Important Moment in Your Reading Life: When I went to law school, I read law books and cases morning, noon, and night. I loved learning about the law, and I liked that going to law school changed the way I think and process things. The one really bad thing about going to law school was that I got burnt out on reading. I totally stopped reading fiction all together--for years! Also, my vision got worse and I had to start wearing glasses. So, about six years ago, my husband and I were in a book store and he suggested I pick up the book, The Sword of Shannara by Terry Brooks. I argued with him and told him I didn't read fantasy books, but he persisted. I went home with a copy and eventually read the book. It only took that one book and I was reading again. Also, my snobbery at not wanting to read fantasy books evaporated into thin air. Now, I don't limit myself to any genre, I read them all. So, kill two birds with one stone. Way to go Sharon.

Just Finished: Sea of Monsters: Percy Jackson and the Olympians by Rick Riordan. I knew this book was coming to the big screen. Since I wanted to read the book before I saw the movie, I picked this book up on Amazon to read on my Kindle reader. I know this is a YA book, but as I stated above, I try to pick books from all genres; yes, even YA. Also, when the movie is brought up in conversation, I can speak intelligently about having read the book and speak to how the book differs from the movie. It is good to remember that we all were young adults at one point, and going back to revisit that state of mind can't hurt. The only potential difficulty I see is not judging the book from a more mature reader's standards and expectations. It can be delightful to enjoy a book from the young adult perspective, sometimes...just as I did with this book.

Kinds of Books You Won't Read: Well, I guess it is just too late for this question. I looked up a list of book genres and it looks like I've dabbled in most of them. But...if I had a genre that really didn't appeal to me, I guess it would be the Horror genre. Too late, though, I've already read books from this category.

Longest Book You've Read: The Count of Monte Cristo by Alexander Dumas at 1202 pages. A real bargain at $.99, you, too, can read 1202 pages of text of this humongous story. I also read Atlas Shrugged by Ayn Rand which came in a close second and missed out by only two pages (1200 pages).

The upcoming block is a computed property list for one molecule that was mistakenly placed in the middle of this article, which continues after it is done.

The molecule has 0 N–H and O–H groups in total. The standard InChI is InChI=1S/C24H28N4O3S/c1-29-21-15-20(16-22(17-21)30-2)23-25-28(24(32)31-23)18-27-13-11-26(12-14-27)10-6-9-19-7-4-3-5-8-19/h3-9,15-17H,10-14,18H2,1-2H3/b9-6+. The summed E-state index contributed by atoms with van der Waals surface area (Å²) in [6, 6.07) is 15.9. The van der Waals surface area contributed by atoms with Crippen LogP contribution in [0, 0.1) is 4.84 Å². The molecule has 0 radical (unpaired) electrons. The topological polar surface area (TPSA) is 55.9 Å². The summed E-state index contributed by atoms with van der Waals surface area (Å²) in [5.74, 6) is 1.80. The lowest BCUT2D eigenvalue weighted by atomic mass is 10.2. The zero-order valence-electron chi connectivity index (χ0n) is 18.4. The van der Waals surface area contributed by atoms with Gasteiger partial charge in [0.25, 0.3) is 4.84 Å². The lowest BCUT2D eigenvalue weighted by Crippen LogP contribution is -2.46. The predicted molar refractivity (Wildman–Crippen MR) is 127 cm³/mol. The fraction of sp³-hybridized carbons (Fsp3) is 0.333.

Major Book Hangover Because of: I'm guessing that most of us avid readers often have book hangovers. I've read some books that have lingered pleasantly in my memory for days. But I did have an unpleasant experience with one book. 

The Road by Cormac McCarthy. It lingered in my mind and in my life for over a week. I had a lot of difficulty dealing with the cannibalism in the book. In my reading journal I wrote, "It's been days after I've finished reading this book, and images from the book are still in my mind. I've had bad dreams about bodies, death, graves, etc." To be fair, many people love this book. Among other awards, it won the Pulitzer prize in 2007 and it was an Oprah's Book Club book choice. Even my daughter highly recommended this book to me. While it may be a great book, people who are sensitive to post-apocalyptic themes of murder and cannibalism should avoid this book. To help get over the book I read comedy and romance books voraciously for a while. Sorry about the downer folks, on this one.

Number of Bookcases You Own: Right now, I only own three large bookcases. I used to have more, but the books became a problem to store. I weeded out books and kept the ones I truly loved. Now, I have a virtual bookcase containing hundreds of books.

One Book You Have Read Multiple Times: Ahhhh. All through grade school and even a few times in high school I read one book over and over and over. I am sure I must have read it at least thirty times. I checked it out of the library and book-mobile over and over again...that is, until I got enough quarters together to buy a copy for myself. I sated myself on the beautiful story. The most beloved book of my childhood is none other than Black Beauty by Anna Sewell. This iconic children's story may have been loved by many, but the me as a child loved it more than anyone else in the world. 

Preferred Place to Read: My soft, wonderful couch that has a place for me to put my Kindle on its stand and a place for a cup of tea over by the side.